Speed hump challenges

Municipal workers busy with the construction of the speed humps

LEPHALALE — Last week Mogol Post reported on the hit and run incident near Lephalale TVET College on Monday 12 August that claimed the life of the 21-year-old Arina Rangwaneni.

The fatal incident sparked outrage in the students at the college on Tuesday afternoon and resulted in a protest that saw them barricade Nelson Mandela Drive with stones and debris.

The concerns of the students were that pedestrian lines should be painted on the road near the intersection between Nelson Mandela Drive and Ngoako Ramathlodi Street. They also insisted for a speed hump to be erected near the gates of the college on Nelson Mandela Drive, where motorists often drive past the robots at high speed.

Soon after the news of the hit and run incident, there was confusion about whether Nelson Mandela Drive belongs to the Local Municipality, District or Province.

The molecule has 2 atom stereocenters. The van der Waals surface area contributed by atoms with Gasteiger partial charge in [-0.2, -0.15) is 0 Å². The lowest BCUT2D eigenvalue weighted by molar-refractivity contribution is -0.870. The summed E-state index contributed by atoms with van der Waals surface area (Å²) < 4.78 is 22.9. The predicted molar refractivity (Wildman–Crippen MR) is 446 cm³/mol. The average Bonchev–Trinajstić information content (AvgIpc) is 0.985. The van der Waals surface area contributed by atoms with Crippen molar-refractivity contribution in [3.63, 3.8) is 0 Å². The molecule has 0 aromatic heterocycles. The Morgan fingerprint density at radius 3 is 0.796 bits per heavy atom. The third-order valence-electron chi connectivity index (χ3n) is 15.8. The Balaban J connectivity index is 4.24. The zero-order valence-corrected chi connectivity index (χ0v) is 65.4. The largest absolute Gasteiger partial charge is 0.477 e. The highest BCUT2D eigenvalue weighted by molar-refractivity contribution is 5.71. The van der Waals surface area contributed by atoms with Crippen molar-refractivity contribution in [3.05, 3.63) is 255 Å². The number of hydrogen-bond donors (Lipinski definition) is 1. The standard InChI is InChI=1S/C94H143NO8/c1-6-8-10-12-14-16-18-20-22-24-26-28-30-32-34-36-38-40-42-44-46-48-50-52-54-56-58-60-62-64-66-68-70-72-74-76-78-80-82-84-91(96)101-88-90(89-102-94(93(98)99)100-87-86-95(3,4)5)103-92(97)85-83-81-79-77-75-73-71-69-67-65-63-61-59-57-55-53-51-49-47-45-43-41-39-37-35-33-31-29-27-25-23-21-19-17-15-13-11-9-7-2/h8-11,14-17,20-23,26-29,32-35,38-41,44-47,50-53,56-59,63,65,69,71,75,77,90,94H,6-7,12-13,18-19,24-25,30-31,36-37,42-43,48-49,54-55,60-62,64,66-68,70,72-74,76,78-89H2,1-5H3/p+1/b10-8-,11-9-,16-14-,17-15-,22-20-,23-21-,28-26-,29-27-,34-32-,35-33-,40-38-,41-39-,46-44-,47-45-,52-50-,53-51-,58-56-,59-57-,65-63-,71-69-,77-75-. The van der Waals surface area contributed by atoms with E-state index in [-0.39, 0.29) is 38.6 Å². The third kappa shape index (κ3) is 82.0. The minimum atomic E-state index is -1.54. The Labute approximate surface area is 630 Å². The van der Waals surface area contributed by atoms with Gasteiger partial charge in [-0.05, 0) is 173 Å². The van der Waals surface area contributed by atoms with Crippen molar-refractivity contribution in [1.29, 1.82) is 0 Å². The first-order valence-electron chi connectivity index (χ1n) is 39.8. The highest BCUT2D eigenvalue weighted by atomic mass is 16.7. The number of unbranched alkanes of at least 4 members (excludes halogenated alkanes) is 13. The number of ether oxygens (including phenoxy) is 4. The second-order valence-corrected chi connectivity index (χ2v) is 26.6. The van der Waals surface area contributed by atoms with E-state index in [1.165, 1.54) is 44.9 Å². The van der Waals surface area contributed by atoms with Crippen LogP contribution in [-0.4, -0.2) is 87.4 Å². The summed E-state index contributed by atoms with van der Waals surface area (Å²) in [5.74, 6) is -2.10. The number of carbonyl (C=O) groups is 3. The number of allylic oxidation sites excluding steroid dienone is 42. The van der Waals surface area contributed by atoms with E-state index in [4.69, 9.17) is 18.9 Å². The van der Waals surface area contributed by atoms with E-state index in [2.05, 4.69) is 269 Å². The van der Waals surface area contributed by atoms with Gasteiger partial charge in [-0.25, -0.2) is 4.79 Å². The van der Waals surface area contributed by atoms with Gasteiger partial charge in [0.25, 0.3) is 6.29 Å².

On Thursday 15 August, Municipal employees were seen constructing two speed humps and a pedestrian crossing on Nelson Mandela Drive.

The new beginning comes with its challenges, such as long traffic queues (as far as a kilometre) in the mornings and afternoons, given robots were still out of order at the time of going to print.

On Monday evening 19 August an Opel Astra bumped into a Toyota Hilux bakkie that was queuing on the same road.

On Thursday 15 August Mogol Post sent questions to the Lephalale Municipality Communications Division regarding the road and CCTV footage about the incident or if they have any plans to install CCTV cameras, but they had not replied at the time of going to print.

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